Upcoming Events


Field Trip – Annual Sewer Stroll – Saturday, January 22

Join birding expert Fulton Lavender to visit all our favourite winter sites in and around Halifax Harbour looking for ducks, gulls, and alcids – at Hartlen’s Point, Eastern Passage, Sullivan’s Pond, Tuft’s Cove, and the Bedford Waterfront. Dress warmly and bring lunch, binoculars and/or a scope, and field guides.
Storm Date: Sunday, January 23
Contact/Registration: Carol Klar, cklar@bellaliant.net, 902-443-3385
Time/Place: 9:00 a.m. at McCormack’s Beach Provincial Park in the parking lot just past Fisherman’s Cove.
Duration: 9:00 a.m. to 1:00 p.m.
Difficulty: Easy to moderate

Monthly Meeting – Piping Plovers of Nova Scotia – Thursday, February 3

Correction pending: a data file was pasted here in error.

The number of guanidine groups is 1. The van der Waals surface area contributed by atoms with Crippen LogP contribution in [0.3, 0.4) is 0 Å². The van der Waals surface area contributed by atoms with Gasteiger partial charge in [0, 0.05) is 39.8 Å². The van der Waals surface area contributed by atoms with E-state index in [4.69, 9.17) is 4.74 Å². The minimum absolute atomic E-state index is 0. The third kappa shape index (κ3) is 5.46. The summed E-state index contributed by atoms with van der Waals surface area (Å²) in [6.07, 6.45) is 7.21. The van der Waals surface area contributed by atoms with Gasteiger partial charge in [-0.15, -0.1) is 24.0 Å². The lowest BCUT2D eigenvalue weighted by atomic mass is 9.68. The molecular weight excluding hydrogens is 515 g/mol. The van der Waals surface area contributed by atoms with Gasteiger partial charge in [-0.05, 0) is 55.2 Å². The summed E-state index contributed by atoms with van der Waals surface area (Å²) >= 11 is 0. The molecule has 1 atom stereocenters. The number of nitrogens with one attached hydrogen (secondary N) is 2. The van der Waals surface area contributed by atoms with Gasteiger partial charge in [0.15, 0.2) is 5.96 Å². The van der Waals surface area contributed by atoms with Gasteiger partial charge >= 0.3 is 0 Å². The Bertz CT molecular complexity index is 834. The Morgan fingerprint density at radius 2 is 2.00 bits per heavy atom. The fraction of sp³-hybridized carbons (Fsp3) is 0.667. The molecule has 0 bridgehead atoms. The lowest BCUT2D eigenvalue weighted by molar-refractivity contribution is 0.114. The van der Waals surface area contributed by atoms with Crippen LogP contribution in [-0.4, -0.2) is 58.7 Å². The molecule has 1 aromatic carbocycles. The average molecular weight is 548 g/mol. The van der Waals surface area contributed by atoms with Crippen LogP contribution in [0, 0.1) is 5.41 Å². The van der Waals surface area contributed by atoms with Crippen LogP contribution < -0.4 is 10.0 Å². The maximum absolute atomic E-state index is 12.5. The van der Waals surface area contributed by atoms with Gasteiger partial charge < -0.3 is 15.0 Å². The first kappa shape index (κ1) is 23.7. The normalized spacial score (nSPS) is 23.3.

Laura Bartlett has been the Nova Scotia Coordinator for both the Birds Canada Piping Plover Conservation Programme, and the Space to Roost Programme, since 2019. As such, she is exactly the right person to present this talk. These amazing birds arrive here every spring, and after their long journey they are faced with the tasks of finding suitable nesting sites and then successfully raising their chicks. In so doing, they need a healthy and dynamic coastal environment with hopefully as few obstacles as possible; unfortunately, there are many obstacles, both natural and man-made. Considering all this, the fact that these Plovers are able to persevere and produce broods is truly amazing. Laura will give us a detailed overview, of the Piping Plover situation in our province, and will have suggestions on how HFN members can help.